Friday, July 08, 2011

What Dispensationalism and Covenant Theology Have in Common (But Shouldn't)

I want to wrap up the series I started several weeks ago on biblical covenants, rooted initially in Steve Wellum's chapter, "Baptism and the Relationship Between the Covenants" [PDF], in Tom Schreiner and Shawn Wright's Believer's Baptism.

A summary of where we've been so far: Part 1 provided a brief summary of main contours in Covenant Theology. Part 2 focused on the "seed" theme in the Bible, reaching the conclusion that the term is used in four related but distinct ways. Part 3 traced Wellum's argument that Christ fulfills ALL the OT covenants. Part 4 highlighted two of Wellum's conclusions.

Now in Part 5, I want to give a bit more attention to John Reisinger's Abraham's Four Seeds, a book that's been quite helpful to me in holding both Dispensationalism (D) and Covenant Theology (CT) up to the mirror of some pivotal biblical texts. In it, Reisinger examines four biblical usages of the theological term, "seed"—natural, physical, unique (Christ) and "special" natural (the Nation of Israel). (Regardless of your personal convictions, it's worth a read, if for no other reason than that it'll help you look at those texts from outside the comfortable confines of your theological system.) Be aware that he's primarily critiquing the D of Scofield and the CT of the Westminster Confession, so your particular flavor of revised D or CT may not overlap precisely.

Most everyone would agree that D and CT differ strikingly over the matter of continuity in Scripture, related to the covenants and the people of God. D sees less; CT sees more. So you can get a sense of where Reisinger's coming from, here's how he describes that difference:
Dispensationalism drives a wedge between the OT and the NT and never the twain shall meet as specific promise (OT) and identical fulfillment (NT); and Covenant Theology flattens the whole Bible out into one covenant where there is no real and vital distinction between either the Old and New Covenants or Israel and the Church. (p. 19)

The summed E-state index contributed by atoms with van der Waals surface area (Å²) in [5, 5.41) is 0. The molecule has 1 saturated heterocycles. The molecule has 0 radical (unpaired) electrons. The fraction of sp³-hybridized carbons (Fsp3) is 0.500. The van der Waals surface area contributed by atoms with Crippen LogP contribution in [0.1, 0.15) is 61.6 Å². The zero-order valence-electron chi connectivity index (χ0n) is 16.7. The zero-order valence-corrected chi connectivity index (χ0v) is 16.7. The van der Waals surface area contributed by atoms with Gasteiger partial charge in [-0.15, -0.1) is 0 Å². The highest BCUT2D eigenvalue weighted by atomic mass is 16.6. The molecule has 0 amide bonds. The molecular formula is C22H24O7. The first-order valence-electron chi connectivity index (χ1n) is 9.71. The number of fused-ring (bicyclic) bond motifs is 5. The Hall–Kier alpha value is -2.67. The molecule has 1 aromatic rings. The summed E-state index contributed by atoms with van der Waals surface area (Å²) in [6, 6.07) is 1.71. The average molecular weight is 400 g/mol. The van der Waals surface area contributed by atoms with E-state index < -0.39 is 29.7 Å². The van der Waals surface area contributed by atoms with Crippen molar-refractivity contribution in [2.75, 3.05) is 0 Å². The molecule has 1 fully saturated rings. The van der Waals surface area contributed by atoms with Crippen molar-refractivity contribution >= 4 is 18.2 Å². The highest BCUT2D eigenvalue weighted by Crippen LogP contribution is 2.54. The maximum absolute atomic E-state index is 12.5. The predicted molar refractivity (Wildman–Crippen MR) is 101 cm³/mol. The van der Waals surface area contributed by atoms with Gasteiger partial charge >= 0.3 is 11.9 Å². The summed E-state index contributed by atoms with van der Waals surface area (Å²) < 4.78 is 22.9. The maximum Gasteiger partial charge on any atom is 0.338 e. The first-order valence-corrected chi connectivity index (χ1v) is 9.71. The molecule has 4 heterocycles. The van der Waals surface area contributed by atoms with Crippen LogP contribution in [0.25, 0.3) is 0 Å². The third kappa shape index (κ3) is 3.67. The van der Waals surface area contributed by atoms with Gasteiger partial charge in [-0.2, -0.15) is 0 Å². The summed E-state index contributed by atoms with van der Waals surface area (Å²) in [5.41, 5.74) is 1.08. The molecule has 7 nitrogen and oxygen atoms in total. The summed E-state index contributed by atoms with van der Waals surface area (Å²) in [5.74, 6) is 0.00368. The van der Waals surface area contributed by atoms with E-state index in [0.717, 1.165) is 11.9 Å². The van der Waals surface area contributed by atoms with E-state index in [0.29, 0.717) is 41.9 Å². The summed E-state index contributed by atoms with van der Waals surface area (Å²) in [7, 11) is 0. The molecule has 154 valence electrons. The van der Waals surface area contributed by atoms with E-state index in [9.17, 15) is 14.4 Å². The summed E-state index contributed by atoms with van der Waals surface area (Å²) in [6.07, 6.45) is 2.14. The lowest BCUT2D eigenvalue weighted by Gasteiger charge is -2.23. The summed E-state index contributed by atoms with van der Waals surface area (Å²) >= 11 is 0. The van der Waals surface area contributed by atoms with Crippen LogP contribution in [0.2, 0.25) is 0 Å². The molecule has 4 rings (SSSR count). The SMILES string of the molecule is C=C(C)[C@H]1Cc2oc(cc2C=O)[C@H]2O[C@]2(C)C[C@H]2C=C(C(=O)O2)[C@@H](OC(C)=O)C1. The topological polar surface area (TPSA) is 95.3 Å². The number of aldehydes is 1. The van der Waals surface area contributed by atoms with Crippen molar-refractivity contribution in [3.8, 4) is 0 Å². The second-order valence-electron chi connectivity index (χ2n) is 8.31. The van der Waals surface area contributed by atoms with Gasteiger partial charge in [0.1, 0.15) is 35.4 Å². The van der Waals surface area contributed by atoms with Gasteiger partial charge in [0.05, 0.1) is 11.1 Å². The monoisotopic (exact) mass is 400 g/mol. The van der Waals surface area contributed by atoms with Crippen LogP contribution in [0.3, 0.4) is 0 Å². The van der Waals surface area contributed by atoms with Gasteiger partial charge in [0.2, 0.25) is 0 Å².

But Reisinger also notes a surprising point of similarity between D and CT. In fact, it's a recurring point of his book. (As much as I'm tempted to blog through the whole book, I'm choosing simply to quote the point rather than attempt to develop it. We'll see if I pay for that in the comments . . .) I think you'll see how it largely dovetails with Wellum's arguments:
What we are really saying is this: (1) Every promise that was made to Abraham and his seed is either now fulfilled spiritually in Christ; or will be fulfilled in the new heavens and new earth; or else it ended when the Old Covenant was done away; or there will be, in some cases, a 'double' fulfillment. (2) Every single thing given to a believer 'in Christ' is far better than anything in the natural world, including all of the land of Palestine. Every believer, whether Jew or Gentile, will ultimately be united to Christ and be part of his bride (Rev. 21) and experience the "better things" of Hebrews 11:39, 40.